Students and employees at a college in Quezon City were shocked after the school was announced to close on the first day of class, Monday August 15.
In a letter, College of San Lorenzo (CDSL) said that the financial instability and lack of economic viability due to the pandemic and exacerbated by the constant low participation rate in recent years led to the decision to permanently close the university establishment.
“While students have already registered for the next school year 2022-2023, it would be difficult for Colegio De San Lorenzo to continue operating due to the low participation rate of registered students. this year,” CDSL said.
CDSL assured students that it would “initiate full refund of fees paid”.
The school also pledged to “help all students transfer to other schools and educational institutions by timely releasing their records and credentials for this purpose.”
To help college students, CDSL said it was coordinating with a university “to ensure a better transition.”
CDSL said the Accounting and Registrar’s office will be open daily from 9 a.m. to 3 p.m., August 16 through September 19, to allow for the processing and claiming of refund and transfer credentials.
Students, employees left behind
Parents and students have expressed their frustration and concerns online over the school’s sudden closure.
The institution’s move left thousands of students and staff suspended.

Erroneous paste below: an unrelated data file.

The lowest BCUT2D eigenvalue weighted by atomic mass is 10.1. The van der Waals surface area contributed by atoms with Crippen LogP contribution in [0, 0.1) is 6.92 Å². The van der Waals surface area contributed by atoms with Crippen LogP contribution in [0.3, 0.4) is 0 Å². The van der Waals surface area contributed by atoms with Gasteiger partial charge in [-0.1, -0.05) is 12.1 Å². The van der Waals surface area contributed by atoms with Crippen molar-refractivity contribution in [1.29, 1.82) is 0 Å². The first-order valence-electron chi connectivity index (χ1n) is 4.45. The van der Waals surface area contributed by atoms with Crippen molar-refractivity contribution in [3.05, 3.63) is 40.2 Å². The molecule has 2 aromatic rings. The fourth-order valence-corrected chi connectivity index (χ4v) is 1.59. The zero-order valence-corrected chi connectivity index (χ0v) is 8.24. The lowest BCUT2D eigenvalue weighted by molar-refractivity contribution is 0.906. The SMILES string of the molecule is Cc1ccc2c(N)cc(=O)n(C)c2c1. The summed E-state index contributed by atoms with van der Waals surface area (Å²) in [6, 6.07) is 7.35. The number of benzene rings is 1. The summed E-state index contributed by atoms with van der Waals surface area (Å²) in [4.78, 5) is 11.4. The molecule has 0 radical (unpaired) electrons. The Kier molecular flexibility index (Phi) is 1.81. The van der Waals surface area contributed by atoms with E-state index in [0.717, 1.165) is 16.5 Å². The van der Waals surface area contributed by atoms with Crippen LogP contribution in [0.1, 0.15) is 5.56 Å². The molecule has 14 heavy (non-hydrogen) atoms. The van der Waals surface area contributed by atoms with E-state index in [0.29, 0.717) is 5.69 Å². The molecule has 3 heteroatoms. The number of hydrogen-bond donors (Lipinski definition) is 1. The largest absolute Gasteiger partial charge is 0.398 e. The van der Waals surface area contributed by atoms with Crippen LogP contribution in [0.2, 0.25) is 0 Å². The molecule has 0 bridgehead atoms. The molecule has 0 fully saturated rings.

Some worried about how students would transfer to another school, citing the challenge of maintaining their academic standing. Others cited that schools and universities have already closed student admissions.
The Facebook user said he was taken hostage by the school.
In an open letter on Facebook, a parent of an elementary school student said what CDSL did was “more than ghosting”.
After eagerly awaiting the return of face-to-face classes, she lamented the school’s sudden closure.
“Please don’t do this to us, especially to the children. They’ve been through so much during this pandemic, God only knows. added the parent.
The parent called the headteacher Marie-Claire Balgan allow students to continue their studies in the establishment this school year.
The college’s student council said the institution had “betrayed” the students’ dream of completing their education.
“Ngayon na magsasara ang pangalawang tahanan namin, lahat kami is naguguluhan and natatakot. Hindi has never been easier. Kundi in natuduldukan biglang pangaraps. It is very important and it is very important and nawala sa aming kamay,” they added.
The student council said they had been stripped of their dignity by the institution they served.
The school representative, during a general meeting held on Monday August 5, declared that he had coordinated with the St. Catherine’s College – Quezon City to accept CDSL students without having to pass an entrance test.
Classes at St. Catherine’s College, Quezon City will begin September 12.
In a Facebook post, the Villager Montessori College in Barangay Sangandaan, Project 8, Quezon City, offered to host the concerned students from CDSL.